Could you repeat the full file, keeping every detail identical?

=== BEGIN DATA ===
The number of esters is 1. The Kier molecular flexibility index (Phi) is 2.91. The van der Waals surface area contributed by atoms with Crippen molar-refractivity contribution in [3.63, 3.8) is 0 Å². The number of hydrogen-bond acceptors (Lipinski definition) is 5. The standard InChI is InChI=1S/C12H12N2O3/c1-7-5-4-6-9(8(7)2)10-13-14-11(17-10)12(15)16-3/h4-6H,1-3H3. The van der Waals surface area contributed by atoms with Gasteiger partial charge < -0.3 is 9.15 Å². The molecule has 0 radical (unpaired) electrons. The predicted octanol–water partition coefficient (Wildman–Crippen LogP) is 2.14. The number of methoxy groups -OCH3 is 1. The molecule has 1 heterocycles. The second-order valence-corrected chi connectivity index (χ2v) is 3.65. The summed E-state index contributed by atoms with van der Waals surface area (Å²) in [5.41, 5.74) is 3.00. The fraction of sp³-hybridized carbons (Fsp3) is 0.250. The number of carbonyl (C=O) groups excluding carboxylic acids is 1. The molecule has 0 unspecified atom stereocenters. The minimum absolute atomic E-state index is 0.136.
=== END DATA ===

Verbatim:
The number of esters is 1. The Kier molecular flexibility index (Phi) is 2.91. The van der Waals surface area contributed by atoms with Crippen molar-refractivity contribution in [3.63, 3.8) is 0 Å². The number of hydrogen-bond acceptors (Lipinski definition) is 5. The standard InChI is InChI=1S/C12H12N2O3/c1-7-5-4-6-9(8(7)2)10-13-14-11(17-10)12(15)16-3/h4-6H,1-3H3. The van der Waals surface area contributed by atoms with Gasteiger partial charge < -0.3 is 9.15 Å². The molecule has 0 radical (unpaired) electrons. The predicted octanol–water partition coefficient (Wildman–Crippen LogP) is 2.14. The number of methoxy groups -OCH3 is 1. The molecule has 1 heterocycles. The second-order valence-corrected chi connectivity index (χ2v) is 3.65. The summed E-state index contributed by atoms with van der Waals surface area (Å²) in [5.41, 5.74) is 3.00. The fraction of sp³-hybridized carbons (Fsp3) is 0.250. The number of carbonyl (C=O) groups excluding carboxylic acids is 1. The molecule has 0 unspecified atom stereocenters. The minimum absolute atomic E-state index is 0.136.